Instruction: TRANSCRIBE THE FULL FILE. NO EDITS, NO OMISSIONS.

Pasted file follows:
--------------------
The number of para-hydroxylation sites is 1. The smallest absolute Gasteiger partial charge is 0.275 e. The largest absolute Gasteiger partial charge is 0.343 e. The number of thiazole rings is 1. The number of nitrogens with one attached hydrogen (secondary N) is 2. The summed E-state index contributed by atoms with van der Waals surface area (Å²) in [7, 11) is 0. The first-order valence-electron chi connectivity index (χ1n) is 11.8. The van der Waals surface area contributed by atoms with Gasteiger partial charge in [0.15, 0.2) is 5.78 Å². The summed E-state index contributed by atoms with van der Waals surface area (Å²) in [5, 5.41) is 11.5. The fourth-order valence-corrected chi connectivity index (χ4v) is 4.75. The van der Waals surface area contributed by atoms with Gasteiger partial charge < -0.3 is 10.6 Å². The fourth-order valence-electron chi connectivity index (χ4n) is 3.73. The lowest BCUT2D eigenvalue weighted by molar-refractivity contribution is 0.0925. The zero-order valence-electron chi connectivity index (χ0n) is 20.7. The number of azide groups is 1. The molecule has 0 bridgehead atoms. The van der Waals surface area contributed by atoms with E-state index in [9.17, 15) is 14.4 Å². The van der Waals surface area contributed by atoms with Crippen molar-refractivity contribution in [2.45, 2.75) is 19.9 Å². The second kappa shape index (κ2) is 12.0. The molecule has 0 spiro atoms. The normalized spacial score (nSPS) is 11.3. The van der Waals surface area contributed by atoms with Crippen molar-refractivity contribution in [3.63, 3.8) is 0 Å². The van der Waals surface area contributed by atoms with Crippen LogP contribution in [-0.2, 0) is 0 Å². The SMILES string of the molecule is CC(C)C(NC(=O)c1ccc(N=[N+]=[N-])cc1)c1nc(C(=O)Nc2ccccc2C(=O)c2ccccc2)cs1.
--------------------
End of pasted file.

The number of para-hydroxylation sites is 1. The smallest absolute Gasteiger partial charge is 0.275 e. The largest absolute Gasteiger partial charge is 0.343 e. The number of thiazole rings is 1. The number of nitrogens with one attached hydrogen (secondary N) is 2. The summed E-state index contributed by atoms with van der Waals surface area (Å²) in [7, 11) is 0. The first-order valence-electron chi connectivity index (χ1n) is 11.8. The van der Waals surface area contributed by atoms with Gasteiger partial charge in [0.15, 0.2) is 5.78 Å². The summed E-state index contributed by atoms with van der Waals surface area (Å²) in [5, 5.41) is 11.5. The fourth-order valence-corrected chi connectivity index (χ4v) is 4.75. The van der Waals surface area contributed by atoms with Gasteiger partial charge < -0.3 is 10.6 Å². The fourth-order valence-electron chi connectivity index (χ4n) is 3.73. The lowest BCUT2D eigenvalue weighted by molar-refractivity contribution is 0.0925. The zero-order valence-electron chi connectivity index (χ0n) is 20.7. The number of azide groups is 1. The molecule has 0 bridgehead atoms. The van der Waals surface area contributed by atoms with E-state index in [9.17, 15) is 14.4 Å². The van der Waals surface area contributed by atoms with Crippen molar-refractivity contribution in [2.45, 2.75) is 19.9 Å². The second kappa shape index (κ2) is 12.0. The molecule has 0 spiro atoms. The normalized spacial score (nSPS) is 11.3. The van der Waals surface area contributed by atoms with Crippen molar-refractivity contribution in [3.63, 3.8) is 0 Å². The van der Waals surface area contributed by atoms with Crippen LogP contribution in [-0.2, 0) is 0 Å². The SMILES string of the molecule is CC(C)C(NC(=O)c1ccc(N=[N+]=[N-])cc1)c1nc(C(=O)Nc2ccccc2C(=O)c2ccccc2)cs1.